You put on your boots and go on the defensive. You expose yourself before they can, wresting back the power to control your detection. You make them look. You turn it into art.
Glavey notes that O’Hara’s “embrace of visibility” is an “important revision of the normative notion of masculinity” that make “homoerotic representations of the male body…unthinkable.” So, too, does Kardashian’s “embrace of visibility” revise normative notions of femininity – modesty, chastity, deference – long used to subordinate women. In fact, upon the release of his 2014 selfie book, Selfish, the poet Sam Riviere (who providently devoted an entire book of poetry to her) lauded Kardashian as “a feminist artist for our time,” remarking how,
Inextricably connected to Kardashian’s command of her image is the history of male ownership of images of woman: through the history of western art, the “muse” tradition, and the sanctity of male artistic genius. It’s hard to avoid the feeling that those who criticise the “vanity” of young women who create and publish images of themselves online are simply reinforcing the age-old male control of female representation, and calling on harmful myths of shame and propriety to do so.
Her nude portrait consecrates this understanding, presenting her as powerful, self-possessed, and fully in control. And at a watershed moment when women are rising to declare #MeToo, this defiance of hegemonic narratives (rendered visually, verbally, or otherwise) has never had so much cultural purchase.
I have always thought that the power of Rivers’ portrait derives not from O’Hara’s aggressively open stance or his startlingly exposed penis but from the boots themselves: their militaristic implication and sense of sheer endurance. Sure they’re practical, especially if, like Kim, you’re climbing a tree. Then again, maybe she’s not climbing at all – maybe she’s poised to knock the whole thing down.
As Eileen Myles argues, the boots depict a sense of readiness: they “mean that you can run.” This reading echoes O’Hara’s cheeky manifesto Personism, in which he is clear that “If someone’s chasing you down the street with a knife,” you don’t engage, “you just run.” Yet I suggest that the portraits imply less a readiness for flight than a readiness to stand one’s ground. If the exposure of homosexual and female bodies always holds potential for violence and violation – a terrifying possibility that became all too real when Kardashian was robbed at gunpoint and that O’Hara himself well knew– their images, nude with boots, affirm the corporeal sovereignty others seek to deny.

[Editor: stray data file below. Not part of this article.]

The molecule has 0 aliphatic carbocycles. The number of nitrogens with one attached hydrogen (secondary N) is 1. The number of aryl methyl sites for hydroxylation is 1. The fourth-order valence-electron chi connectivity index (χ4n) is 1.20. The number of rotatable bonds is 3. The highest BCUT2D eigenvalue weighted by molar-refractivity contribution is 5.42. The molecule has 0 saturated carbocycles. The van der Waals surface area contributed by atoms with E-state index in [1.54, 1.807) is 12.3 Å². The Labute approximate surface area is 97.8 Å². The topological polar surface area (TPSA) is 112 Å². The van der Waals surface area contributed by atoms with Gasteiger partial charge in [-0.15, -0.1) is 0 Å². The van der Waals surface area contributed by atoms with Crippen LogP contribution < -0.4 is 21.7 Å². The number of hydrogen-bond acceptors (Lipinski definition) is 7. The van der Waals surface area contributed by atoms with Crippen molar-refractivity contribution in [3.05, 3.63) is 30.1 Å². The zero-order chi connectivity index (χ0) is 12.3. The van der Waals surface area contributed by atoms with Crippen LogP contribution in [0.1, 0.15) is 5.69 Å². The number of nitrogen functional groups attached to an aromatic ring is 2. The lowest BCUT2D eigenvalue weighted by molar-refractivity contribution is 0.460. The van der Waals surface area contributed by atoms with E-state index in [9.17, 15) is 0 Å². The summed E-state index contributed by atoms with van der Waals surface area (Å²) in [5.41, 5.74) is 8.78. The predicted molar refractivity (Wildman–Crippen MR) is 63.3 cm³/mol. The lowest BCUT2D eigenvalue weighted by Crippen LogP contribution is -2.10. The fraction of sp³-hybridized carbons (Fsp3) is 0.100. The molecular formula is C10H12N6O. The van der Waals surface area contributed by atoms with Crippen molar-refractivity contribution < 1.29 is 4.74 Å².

Nude with boots, these portraits exude a certain spectacular fearlessness. Together they offer not just a provocation but an occasion for visual and visceral celebration – as O’Hara has it in his aptly titled poem “River” – “upon the open flesh of the world.”
Alexandra J. Gold
Alexandra J. Gold is a PhD Candidate in English at Boston University, where she will (very soon!) be defending her dissertation on the connections between the visual and verbal arts in Frank O’Hara’s and Robert Creeley’s poetry. She is beginning work on a book, “Reckless, Beautiful Things: Contemporary American Poetry and the Artists’ Book,” that will consider collaborative projects by O’Hara, Creeley, Anne Waldman, and Mei-mei Berssenbrugge. Her love of the New York School is perhaps only rivaled by her love – in true O’Hara fashion – of pop culture and reality television.